Big baits are nothing new in bass fishing — 8-inch swimbaits, 12-inch plastic worms and big crankbaits are now commonplace in both professional and recreational anglers' tackleboxes across the country. But when it comes to topwaters, the biggest lure in the tacklebox is often a 5-inch Zara Spook.
That's a mistake, according to Elite Series pro Marty Robinson. Living in South Carolina, Robinson is within driving distance of numerous clear-water lakes where 8- to 10-inch blueback herring are the dominant forage for largemouth bass. While smaller topwater offerings generate strikes, Pencil Poppers ranging from 6 to 8 inches in length often outperform their smaller cousins.
"The Pencil Popper is one of the best imitators of a blueback herring," says Robinson. "I've seen herring on the surface that are wounded and they skitter around just like the bait. It has the potential to draw big bass from a long way away."
With a popper head, long body and deep belly, the Pencil Popper creates quite a commotion as it sputters and walks side-to-side across the surface. With a deep rattle, the bait also generates a lot of noise — an important factor for success in choppy water. "I use it more during windy days when it's overcast and the weather is really nasty," says Robinson. "With traditional topwater baits, the fish have a hard time seeing it on the surface.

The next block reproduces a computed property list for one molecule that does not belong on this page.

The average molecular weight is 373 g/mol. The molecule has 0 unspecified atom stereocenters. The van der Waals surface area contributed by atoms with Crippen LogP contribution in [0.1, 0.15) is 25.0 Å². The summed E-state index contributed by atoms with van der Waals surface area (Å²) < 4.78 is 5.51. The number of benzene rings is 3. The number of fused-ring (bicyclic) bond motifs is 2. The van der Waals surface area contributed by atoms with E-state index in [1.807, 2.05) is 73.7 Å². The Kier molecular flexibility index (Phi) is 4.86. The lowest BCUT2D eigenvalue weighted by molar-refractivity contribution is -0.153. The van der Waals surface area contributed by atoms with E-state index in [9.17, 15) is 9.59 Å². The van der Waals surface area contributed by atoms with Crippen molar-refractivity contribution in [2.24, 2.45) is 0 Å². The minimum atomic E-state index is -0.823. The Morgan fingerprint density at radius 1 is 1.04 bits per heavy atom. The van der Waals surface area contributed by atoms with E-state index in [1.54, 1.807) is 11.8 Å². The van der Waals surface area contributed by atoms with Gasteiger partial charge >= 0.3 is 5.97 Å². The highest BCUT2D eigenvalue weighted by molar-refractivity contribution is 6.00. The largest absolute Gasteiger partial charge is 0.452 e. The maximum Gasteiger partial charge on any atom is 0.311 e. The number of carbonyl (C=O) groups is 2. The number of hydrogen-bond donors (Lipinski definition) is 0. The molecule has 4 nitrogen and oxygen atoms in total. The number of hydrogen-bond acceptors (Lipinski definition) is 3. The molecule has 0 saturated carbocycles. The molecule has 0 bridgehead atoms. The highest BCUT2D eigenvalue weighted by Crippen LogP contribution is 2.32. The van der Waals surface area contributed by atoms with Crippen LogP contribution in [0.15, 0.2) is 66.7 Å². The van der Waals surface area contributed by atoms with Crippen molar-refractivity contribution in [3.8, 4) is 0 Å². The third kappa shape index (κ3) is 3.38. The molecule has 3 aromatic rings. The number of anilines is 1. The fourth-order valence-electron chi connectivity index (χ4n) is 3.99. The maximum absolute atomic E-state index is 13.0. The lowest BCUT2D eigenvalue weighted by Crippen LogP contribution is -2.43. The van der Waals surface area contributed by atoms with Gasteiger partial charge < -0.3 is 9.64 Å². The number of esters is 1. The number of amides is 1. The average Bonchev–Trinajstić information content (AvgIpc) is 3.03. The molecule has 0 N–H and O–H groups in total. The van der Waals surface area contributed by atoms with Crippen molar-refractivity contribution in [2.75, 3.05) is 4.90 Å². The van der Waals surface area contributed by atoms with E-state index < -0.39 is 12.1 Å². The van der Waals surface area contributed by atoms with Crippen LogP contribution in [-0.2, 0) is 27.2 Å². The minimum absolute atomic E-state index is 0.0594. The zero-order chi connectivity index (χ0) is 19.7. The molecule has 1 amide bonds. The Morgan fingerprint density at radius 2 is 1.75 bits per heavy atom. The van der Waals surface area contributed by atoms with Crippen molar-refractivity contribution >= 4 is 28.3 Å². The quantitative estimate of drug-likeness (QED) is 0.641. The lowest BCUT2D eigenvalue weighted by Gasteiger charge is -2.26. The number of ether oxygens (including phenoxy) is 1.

The more erratic you can make the bait move, the farther you can draw fish in." He says there are times when a Pencil Popper has drawn bass from as deep as 15 feet down. "They'll really focus on the bait and come a long way to get it," he says. "It's just an ideal imitation of a blueback herring, and it will draw a big bite." While Robinson uses the bait in lakes where bluebacks are the primary forage, he says that it is just as effective on lakes where big gizzard shad or other baitfish are present, like Lake Guntersville in Alabama and Lake Amistad in Texas.
"I've had some really good days throwing a Pencil Popper on clear-water lakes like Amistad. It's just a great way to catch a lot of big fish under the right conditions." Originally designed for striped bass, the Pencil Popper is a weighty offering, so Robinson suggests using a long rod with plenty of backbone. He lets the fish determine how he works the bait.
While the offering shines in choppy water, in calmer conditions, he twitches the bait on the surface, using the cupped mouth to spit and spray water. "Regardless of whether you're trying to imitate a blueback herring or a big gizzard shad, the Pencil Popper imitates the big baitfish forage better than any other bait," he concludes.
(Provided by Z3 Media)